Oftentimes I would find myself on the brink of correcting someone on Facebook when they’ve made a particularly idiotic comment, but then just before I hit the Enter button, my hand would stop in mid-air, I’d press backspace, delete the entire thing, and say to myself, “Fuck it. Forget it.”
Something’s definitely amiss. The feeling’s strongest on Sunday mornings when I just want to sit in a chair and stare at garden plants with a retarded smile on my face.
I think the problem is that I don’t have a problem–not anymore. I used to have a collection–a library of problems! When I was younger, I would make a problem of just about everything: my coffee (“It’s too expensive, farmers died for this!”), the watch I wore (“It’s not working but I’ll still wear it because time is an illusion.”), the train (always been a problem that one), somebody’s boyfriend (“He’ll clearly not make her happy!”), rat carcasses on the road (“The perfect symbol for this rotten system!”), my spinster professor (“Projecting our arid sex life and general wish to die on our students, aren’t we?”), and stuff that everybody made a problem of–government and religion.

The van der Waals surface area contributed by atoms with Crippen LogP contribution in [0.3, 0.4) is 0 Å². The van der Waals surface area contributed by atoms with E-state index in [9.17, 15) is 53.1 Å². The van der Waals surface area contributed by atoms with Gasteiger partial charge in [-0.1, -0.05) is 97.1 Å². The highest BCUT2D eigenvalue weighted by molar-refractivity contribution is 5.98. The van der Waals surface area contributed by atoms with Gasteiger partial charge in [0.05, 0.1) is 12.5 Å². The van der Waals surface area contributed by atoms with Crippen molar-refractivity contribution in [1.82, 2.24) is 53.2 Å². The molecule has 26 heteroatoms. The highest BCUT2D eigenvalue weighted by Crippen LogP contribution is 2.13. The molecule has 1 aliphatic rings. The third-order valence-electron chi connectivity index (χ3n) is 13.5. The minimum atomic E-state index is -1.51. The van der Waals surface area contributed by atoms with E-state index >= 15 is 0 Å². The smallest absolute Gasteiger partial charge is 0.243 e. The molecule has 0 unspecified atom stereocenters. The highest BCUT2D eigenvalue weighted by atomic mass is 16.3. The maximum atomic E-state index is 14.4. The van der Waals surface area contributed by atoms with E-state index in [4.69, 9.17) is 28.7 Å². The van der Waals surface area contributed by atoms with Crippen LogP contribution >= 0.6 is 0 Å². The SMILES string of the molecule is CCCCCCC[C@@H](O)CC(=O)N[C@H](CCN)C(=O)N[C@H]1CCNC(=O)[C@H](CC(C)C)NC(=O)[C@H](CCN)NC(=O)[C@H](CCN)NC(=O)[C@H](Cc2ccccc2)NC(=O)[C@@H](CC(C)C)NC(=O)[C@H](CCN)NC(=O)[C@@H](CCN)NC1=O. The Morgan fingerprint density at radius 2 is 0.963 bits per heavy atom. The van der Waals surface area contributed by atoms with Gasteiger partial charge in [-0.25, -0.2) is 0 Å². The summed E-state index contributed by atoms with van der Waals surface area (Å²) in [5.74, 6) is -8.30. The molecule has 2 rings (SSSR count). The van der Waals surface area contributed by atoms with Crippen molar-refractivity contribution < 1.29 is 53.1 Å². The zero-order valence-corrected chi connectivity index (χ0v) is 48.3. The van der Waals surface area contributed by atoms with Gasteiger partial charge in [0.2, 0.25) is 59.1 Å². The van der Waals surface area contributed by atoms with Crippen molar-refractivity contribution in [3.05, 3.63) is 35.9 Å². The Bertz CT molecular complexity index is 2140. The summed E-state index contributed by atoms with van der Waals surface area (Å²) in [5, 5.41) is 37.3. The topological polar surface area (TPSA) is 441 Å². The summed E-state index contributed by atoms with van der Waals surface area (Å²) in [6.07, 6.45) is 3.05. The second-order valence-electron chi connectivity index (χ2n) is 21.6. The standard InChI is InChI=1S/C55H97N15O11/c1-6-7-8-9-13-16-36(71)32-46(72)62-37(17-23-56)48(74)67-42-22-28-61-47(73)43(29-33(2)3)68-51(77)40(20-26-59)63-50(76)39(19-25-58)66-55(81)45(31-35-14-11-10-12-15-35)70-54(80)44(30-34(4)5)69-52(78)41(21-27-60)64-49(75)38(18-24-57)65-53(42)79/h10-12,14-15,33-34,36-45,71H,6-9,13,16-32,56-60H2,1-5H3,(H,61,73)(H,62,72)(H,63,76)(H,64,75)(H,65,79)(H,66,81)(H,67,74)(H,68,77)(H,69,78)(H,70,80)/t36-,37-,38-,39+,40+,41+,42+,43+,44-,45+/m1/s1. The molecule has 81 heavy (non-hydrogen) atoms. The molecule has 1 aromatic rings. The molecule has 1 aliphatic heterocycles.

Those were the days! I could commute to school or to the office without listening to the radio or an “MP3 player” because I would be endlessly entertained by the hubbub of problems in my head. I’d be riding a jeepney and thinking, “Look at all these dead-eyed passengers just wasting away their lives going to and fro their cold cubicles when they could actually make a difference by saying ‘We’ve had enough! We’re crashing this pathetic jeepney into our pathetic buildings and torching our pathetic desks and stealing all the free coffee from the pantry!'”
Used to be I thought of things like that all the time.
I literally had stacks of journals all filled with my problems; they were written in volumes and could have served as an exhaustive catalog of humanity’s issues. The sheer size of the collection indicating the inordinate amount of time spent on such a dark, fruitless, lonesome activity would creep anybody out. My problems on love alone probably filled around three full notebooks. They discussed everything from the difference between love and lust to a theory about love as a disease that needed to be treated, sort of like the flu. They were absolutely fascinating! Because problems are fascinating things when written down or printed on paper, almost like old-school porn magazines. As an aside, it was always better to jerk off on those tattered pages than these gleaming cell phone screens.